 CVP highlights effects of changes in sales
volume on profit
Basics of Cost-Volume-Profit Analysis

## Contribution Margin (CM) is the amount

remaining from sales revenue after variable
expenses have been deducted.
Basics of Cost-Volume-Profit Analysis

## CM is used first to cover fixed

expenses. Any remaining CM
contributes to net operating income.
The Contribution Approach

## Sales, variable expenses, and contribution margin can

also be expressed on a per unit basis. If Racing sells
generated to cover fixed expenses and profit.

The Contribution Approach

## Each month Racing must generate at least

\$80,000 in total CM to break even.

The Contribution Approach

## If Racing sells 400 units in a month, it will be

operating at the break-even point.

The Contribution Approach

## If Racing sells one more bike (401 bikes), net

operating income will increase by \$200.

The Contribution Approach

## Profits at a particular sales volume can be

estimated by:
Number of units sold above break-even X the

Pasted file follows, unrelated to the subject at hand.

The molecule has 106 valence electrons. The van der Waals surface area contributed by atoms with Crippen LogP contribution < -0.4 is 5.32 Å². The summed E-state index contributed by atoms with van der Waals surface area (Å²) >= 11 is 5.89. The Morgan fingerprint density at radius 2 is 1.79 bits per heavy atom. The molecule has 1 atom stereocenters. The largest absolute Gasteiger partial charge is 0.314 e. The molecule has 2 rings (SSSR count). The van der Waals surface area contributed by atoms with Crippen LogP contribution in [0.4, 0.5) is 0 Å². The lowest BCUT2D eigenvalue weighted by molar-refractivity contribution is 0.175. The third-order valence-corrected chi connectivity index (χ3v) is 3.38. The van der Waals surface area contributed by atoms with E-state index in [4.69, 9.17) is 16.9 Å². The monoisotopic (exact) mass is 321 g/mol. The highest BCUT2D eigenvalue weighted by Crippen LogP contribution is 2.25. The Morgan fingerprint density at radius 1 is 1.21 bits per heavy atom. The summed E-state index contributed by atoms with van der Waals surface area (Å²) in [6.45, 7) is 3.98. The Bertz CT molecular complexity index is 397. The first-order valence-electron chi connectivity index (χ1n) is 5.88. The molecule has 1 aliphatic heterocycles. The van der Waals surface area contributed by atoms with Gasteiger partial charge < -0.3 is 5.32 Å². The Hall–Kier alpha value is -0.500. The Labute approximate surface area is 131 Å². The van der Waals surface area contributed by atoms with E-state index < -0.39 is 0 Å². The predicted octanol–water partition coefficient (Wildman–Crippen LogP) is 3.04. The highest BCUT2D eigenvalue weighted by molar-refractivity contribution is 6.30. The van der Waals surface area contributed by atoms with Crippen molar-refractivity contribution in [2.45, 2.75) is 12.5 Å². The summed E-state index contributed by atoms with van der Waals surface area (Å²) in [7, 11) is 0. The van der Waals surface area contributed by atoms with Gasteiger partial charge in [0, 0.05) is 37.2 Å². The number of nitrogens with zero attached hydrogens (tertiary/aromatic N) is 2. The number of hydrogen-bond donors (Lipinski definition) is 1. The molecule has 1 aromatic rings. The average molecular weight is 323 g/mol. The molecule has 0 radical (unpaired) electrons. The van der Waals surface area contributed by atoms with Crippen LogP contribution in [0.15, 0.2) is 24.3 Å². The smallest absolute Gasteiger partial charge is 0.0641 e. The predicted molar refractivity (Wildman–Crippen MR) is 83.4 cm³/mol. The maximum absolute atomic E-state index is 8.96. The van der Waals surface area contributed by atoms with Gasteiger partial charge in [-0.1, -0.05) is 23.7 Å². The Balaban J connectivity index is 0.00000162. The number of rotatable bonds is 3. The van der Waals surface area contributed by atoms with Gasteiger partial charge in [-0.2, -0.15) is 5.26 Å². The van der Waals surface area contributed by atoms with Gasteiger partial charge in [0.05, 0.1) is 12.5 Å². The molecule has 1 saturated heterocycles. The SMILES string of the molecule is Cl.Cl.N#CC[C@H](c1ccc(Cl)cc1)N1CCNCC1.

contribution margin per unit.

## If Racing sells 430

bikes, its profit will
be \$6,000
(30x\$200)

CVP Relationships in Graphic Form

## The relationship among revenue, cost, profit and

volume can be expressed graphically by preparing
a CVP graph. Racing developed contribution
margin income statements at 300, 400, and 500
units sold. We will use this information to prepare
the CVP graph.

## Income Income Income

300 units 400 units 500 units
Sales \$ 150,000 \$ 200,000 \$ 250,000
Less: variable expenses 90,000 120,000 150,000
Contribution margin \$ 60,000 \$ 80,000 \$ 100,000
Less: fixed expenses 80,000 80,000 80,000
Net operating income \$ (20,000) \$ - \$ 20,000

CVP Graph

450,000

400,000

350,000

300,000

250,000

200,000
In a CVP graph, unit volume is
150,000
usually represented on the
100,000
horizontal (X) axis and dollars on